Last year the Government gave the go-ahead to a number of meat companies to do their own in-house meat inspections rather than using trained, specialist and independent government meat inspectors employed by AsureQuality.
PSA national secretary Richard Wagstaff said it was an experiment which opened up our meat export industry to a huge amount of risk.
“What is happening with Fonterra milk products shows just how costly a contamination problem can be to New Zealand’s export trade and to the economy as a whole.
“Contamination in one area of Fonterra’s production supply chain has cast a shadow over all other NZ dairy products and is putting the reputation of NZ’s entire dairy industry under threat.”
“The same thing could happen in our billion dollar meat export industry if just one company is caught out not conducting proper inspections or if contaminated product got through,” he said.
In-house meat inspection was happening in about five plants but AFFCO had indicated it might soon move all its plants to company inspection.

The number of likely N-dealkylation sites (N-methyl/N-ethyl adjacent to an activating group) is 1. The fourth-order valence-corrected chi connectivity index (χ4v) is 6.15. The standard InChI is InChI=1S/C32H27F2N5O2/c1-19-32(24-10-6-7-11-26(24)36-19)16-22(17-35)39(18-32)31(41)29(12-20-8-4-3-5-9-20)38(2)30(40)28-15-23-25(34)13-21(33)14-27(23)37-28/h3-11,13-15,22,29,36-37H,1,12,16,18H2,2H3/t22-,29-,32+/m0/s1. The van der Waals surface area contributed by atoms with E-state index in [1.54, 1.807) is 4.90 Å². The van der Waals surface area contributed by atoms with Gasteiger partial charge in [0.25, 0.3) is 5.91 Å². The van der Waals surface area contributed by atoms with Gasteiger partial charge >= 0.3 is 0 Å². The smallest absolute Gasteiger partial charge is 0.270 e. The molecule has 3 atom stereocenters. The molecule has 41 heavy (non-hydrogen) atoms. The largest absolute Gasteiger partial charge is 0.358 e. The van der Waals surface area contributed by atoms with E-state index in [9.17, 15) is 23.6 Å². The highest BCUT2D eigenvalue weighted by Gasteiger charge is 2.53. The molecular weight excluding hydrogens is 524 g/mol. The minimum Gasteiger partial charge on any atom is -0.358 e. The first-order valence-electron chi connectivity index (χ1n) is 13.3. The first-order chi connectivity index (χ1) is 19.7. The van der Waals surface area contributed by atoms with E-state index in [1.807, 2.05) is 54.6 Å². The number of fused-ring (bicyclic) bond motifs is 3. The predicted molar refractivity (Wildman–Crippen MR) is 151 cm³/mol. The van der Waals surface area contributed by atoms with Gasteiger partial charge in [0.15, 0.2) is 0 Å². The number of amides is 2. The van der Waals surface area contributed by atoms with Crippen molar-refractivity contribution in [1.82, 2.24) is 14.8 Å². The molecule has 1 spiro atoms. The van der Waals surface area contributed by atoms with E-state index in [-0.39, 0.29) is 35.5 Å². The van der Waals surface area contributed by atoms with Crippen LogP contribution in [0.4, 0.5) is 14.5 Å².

“There’s an inherent conflict of interest in companies inspecting their own meat which will encourage short-cuts and see commercial interests overriding robust standards of food safety and quality control.
“The risks are huge and the PSA and meat inspectors have been repeatedly trying to raise concerns,” Wagstaff said.
“The Government needs to join the dots and realise that it only takes one contaminated product to put all others at risk and bring valuable primary industries to their knees.
“In the interests of food safety, market confidence and economic strength we urge the Government to reinstate a meat inspection regime across all meat companies which is regulated by independent government meat inspectors,” he said.